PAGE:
I ran towards the Natalie L. Haslam Music Centre to catch the beginning of what I knew would be seven hours of intense and gripping music-making. As I slowly opened the doors I was immersed by George Lewis’ Calder which was performed in the echo chamber of the foyer, the sounds of trombones, percussion and piano bouncing off the tiled floors and walls. I was set to play two pieces in the line-up of over 20 works– Christopher Burns‘ Injunctions (2013) and Jordan Munson‘s Heartless Fools: Union + Awaken (2018). Despite the enormous length of the program I listened to a majority of the pieces, only sitting out the works immediately before mine.

There were a few pieces which completely had me entranced with all my senses locked in deep fixation. I begin with Daniel Fawcett‘s Radiant Cry II (2018), composed for soprano and electronics, and I honestly am led to believe, infused with some sort of magic. Katherine Ambrester, soprano and a very dear friend whom I had the lucky privilege of living with during the festival, was the soloist in this piece. Bathed in a blue light emerged whispered words, spoken articulations to sung thoughts. From her body, her fingers and hands were enveloped in gloves with cables travelling from fingertips to a device made only in a few hours of the night. There was a feeling of pause and beautiful ascension. Amongst the many wonderful works, I was particularly excited hear Rain by Anna Thorvaldsdottir and 2.5 Nighmares, for Jessie by Natacha Diels. I was enchanted and so very drawn towards Jessie Marino’Rot Blau (2009) which is for two identical performers, modified gloves, lights, cups and mouth lamps. This was such a quirky piece performed by Alex Richard and Hannah Dick each wearing a blue and red wig. The piece was so full of character and I really would love to try this with my duo partner Joyce in one of our upcoming concerts. I was eager to hear the work by Tomas La Porta titled Haikus sin palabras (2018) which had been chosen from the Call For Scores. This young composer wrote beautifully for flute, piano and percussion with lines which gave space and room for stillness. I had the opportunity to speak with him after about his work and musical ambitions. He said he had to return to Argentina the next day for school. I spoke further with him on social media and he informed me that he had completed his piano quintet on the plane and was working on a piece for soprano and orchestra inspired on the Mystery of the macabre by György Ligeti as well as his second piano concerto. I am excited to hear many more of his pieces and hopefully even play one of his works in the near future. I also was quite eager to hear the work of Weijun Chen, another composition fellow who I was fortunate to meet at the festival. His work, Three Early Songs (2018) was initially intended to be performed in the Composer’s Concert but was moved to the final concert, and fit perfectly into the program. It was beautifully scored for soprano and piano with a peaceful and intimately warm presence.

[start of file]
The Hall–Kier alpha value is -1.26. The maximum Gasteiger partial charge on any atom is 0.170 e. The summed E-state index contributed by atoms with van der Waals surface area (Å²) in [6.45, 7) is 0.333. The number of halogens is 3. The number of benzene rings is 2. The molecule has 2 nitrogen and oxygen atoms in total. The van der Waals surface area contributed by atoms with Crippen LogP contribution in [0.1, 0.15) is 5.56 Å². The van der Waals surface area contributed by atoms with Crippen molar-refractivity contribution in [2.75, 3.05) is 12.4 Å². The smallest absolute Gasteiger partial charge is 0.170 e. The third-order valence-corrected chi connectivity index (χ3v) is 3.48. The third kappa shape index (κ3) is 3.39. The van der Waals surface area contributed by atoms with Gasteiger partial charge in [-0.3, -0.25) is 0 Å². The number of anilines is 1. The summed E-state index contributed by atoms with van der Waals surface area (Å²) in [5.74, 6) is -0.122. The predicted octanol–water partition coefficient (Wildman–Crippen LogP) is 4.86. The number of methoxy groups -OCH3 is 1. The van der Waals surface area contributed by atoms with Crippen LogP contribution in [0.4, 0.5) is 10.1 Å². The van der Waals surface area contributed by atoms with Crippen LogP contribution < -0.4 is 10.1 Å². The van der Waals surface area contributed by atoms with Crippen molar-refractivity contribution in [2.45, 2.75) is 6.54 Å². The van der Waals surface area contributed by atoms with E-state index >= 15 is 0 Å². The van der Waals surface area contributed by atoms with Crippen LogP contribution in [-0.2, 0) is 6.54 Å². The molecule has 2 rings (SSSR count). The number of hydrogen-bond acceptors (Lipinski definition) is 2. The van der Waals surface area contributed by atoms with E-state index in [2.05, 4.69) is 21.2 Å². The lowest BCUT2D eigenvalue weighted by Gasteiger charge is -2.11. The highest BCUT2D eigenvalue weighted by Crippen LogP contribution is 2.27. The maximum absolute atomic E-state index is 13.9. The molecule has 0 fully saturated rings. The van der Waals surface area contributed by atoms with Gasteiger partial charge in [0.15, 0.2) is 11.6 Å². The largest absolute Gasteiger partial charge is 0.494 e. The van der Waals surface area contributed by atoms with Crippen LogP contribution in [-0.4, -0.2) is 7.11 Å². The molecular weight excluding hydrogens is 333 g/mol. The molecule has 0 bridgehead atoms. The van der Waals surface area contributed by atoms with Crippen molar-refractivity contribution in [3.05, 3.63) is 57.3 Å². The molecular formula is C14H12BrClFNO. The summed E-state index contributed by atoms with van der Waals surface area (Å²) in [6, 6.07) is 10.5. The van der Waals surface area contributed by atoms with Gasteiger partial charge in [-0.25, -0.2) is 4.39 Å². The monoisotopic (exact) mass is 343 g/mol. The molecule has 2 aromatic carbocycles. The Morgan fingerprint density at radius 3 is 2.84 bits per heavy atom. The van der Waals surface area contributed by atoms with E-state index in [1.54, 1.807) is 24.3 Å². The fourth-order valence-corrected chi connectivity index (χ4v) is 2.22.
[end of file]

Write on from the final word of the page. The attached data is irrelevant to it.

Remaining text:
As I looked down the list of the program which we seemed to be moving through quite rapidly I spotted a work by Matthew Burtner, a composer who had recently featured in  my university essay on Ecoacousticology. His work Cloudprints (2008-2012) was featured in the marathon program. This work is primarily scored and contains a section with images of cloud shapes and formations. The piece has a beautiful and leisurely sense of movement and I found it incredibly refreshing to listen to.